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Showing posts from August, 2013

Fast Food Workers Strike.

Question for Unitarian Universalists:

I don't suppose that any of us were shocked to see a photo of Dana MacLean Greeley, the President of the newly formed UUA, among the many religious leaders at the 1963 March for Jobs and Freedom in Washington, DC.  After all, many religious leaders were there and the UUA had committed itself to support the Civil Rights Movement. 
The March, however, was for "Jobs and Freedom", and it made demands for such things as a minimum wage increase.  
Would it be thought appropriate for the current UUA President to take a public stand on increasing the minimum wage?  Well, of course.  President Morales has, and the UUA has done so in the past.  In fact, many UU's consider one of the essential functions of the UU President to be making high-minded and lofty statements about important things that local congregations cannot get to, because pledge campaigns and teacher recruitment have so seized our attention.
But what about local congregation…

The Limits of Our Thinking

The limits of our thinking.
Most of the people I know from church don't say that they eat at fast food restaurants very often.  Most of the people I know from the Unitarian Universalist movement do not go to Walmart very often.  
So when fast food workers and Walmart employees conduct their "strikes", most of the people I know watch from a distance, as though they have no connection to it.
After all, they are neither fast food workers nor customers of fast food establishments.It makes a certain kind of sense.  
That this thought seems so self-evident is really a self-imposed limit on our thinking.
We define ourselves as consumers, and that gives us two choices: we either consume, or we boycott.  But what about the things that we don't consume?  Not consuming is not the same as boycotting. 
I am not boycotting women's high-heeled shoes. I just don't wear them, or buy them. But can I be unconcerned about them?  Were I to learn that the high heeled shoe factory…

Demons Among Us?

The Demons We Are Warned Against.
Demons walk among us.  They even hide among us.  They disguise themselves at times as friendly, or pitiful, creatures to ensnare us.  It takes constant vigilance to detect them and stern resolve not to fall for their blandishments.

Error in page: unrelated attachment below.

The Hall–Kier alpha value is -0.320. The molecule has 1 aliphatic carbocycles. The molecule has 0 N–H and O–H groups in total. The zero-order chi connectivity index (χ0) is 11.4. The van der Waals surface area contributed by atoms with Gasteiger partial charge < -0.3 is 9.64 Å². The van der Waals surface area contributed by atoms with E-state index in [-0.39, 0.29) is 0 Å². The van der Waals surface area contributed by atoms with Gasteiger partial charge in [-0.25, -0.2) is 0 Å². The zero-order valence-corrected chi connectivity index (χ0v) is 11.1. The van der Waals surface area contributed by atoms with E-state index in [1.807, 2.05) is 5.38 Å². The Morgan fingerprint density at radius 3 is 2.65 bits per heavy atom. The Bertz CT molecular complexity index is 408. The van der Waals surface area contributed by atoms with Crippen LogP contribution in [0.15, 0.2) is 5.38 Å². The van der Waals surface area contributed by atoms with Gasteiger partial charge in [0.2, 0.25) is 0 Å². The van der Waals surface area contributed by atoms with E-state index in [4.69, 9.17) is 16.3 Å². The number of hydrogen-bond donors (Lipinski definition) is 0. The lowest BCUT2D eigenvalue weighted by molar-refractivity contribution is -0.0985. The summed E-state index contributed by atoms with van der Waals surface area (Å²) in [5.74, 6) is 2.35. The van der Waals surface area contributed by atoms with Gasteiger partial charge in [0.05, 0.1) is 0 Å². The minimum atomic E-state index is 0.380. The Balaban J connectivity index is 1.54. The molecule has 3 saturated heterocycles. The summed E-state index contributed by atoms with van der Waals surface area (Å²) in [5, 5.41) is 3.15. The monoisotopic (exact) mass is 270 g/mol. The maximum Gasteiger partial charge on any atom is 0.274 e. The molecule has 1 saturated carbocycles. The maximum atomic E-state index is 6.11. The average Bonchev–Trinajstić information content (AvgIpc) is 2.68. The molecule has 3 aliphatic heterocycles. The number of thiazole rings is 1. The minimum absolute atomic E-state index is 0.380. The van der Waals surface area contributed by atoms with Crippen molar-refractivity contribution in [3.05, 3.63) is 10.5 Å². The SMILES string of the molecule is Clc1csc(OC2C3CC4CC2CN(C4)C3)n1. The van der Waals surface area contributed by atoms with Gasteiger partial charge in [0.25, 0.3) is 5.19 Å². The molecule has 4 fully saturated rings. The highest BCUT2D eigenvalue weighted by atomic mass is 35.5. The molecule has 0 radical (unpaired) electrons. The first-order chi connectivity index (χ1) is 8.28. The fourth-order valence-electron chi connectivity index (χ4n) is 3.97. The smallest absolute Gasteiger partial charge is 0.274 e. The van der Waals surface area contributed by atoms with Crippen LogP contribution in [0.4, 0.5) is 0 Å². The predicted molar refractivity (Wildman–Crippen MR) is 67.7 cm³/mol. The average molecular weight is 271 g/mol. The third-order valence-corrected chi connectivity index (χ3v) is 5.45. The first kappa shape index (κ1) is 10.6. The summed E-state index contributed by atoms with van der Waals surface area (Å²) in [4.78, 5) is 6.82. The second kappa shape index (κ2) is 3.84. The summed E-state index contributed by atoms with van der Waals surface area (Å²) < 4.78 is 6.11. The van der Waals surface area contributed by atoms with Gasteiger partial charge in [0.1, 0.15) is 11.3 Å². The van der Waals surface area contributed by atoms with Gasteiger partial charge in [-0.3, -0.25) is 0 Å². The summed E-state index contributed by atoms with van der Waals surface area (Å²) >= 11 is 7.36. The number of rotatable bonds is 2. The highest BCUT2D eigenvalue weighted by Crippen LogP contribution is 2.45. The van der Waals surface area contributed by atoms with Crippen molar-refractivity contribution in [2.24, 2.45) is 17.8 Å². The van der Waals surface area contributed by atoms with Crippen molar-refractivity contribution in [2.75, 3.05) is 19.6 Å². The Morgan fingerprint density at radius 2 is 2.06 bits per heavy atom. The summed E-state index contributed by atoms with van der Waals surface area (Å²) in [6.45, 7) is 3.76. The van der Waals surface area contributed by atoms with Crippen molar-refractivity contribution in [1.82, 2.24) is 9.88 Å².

That is the meta-message of conservatives.  
Foremost among the demons to be feared is the black male criminal, essentially indistinguishable from any man of color from adolescence through elderly dotage.  
There are others, though.  The Queer. The Bitch.  The Lazy Poor.  The Intellectual.  The Irresponsible Young.  The Bureaucrat.  The Muslim. The Atheist.  The Prisoner.  The Illegal Immigrant.
The conservatives thinks of these as demons, because they have no purpose other than to cause destruction and damage to the social fabric.  There is no compromise to be made with them, because they are not just people with a different set of interests and needs.  Compromise with them is a compromise with evil, and a foolish mistak…

Rituals of Intention

Rites of Passage
The operative word that gets used in describing rites of passage that we UU ministers do is often "celebration."  A baby blessing is a 'celebration' of a new life; the wedding is a 'celebration' of a marriage; a memorial service is the 'celebration' of the life of the deceased. 
I have to admit that I find the word "celebration" to be insubstantial when talking about liturgy; it seems one-dimensional.
I have been thinking lately about framing these liturgical events as a community honoring the intentions of people at some of the transitional moments of life.  
I started thinking about the intentions of the wedding couple while preparing weddings.  What are we all (the community -- the congregation) doing here at this ceremony.  It occurred to me that we were really witnessing and honoring the intentions of the couple to be faithful partners to each other for life.  We gather to witness the vows and promises that they make to eac…

In Defense of Partisan Media

I really appreciate MSNBC, and because of that, I have come to appreciate the role of Fox News. 
I understand that MSNBC is both independent and partisan; it's not the same as the emails I get from the Democratic National Committee, or Organizing for America.  But it does represent the progressive coalition in the United States.  It has a point of view on current events and it presents it.   It informs me of what is going on, but more importantly, it equips me to be a progressive activist myself.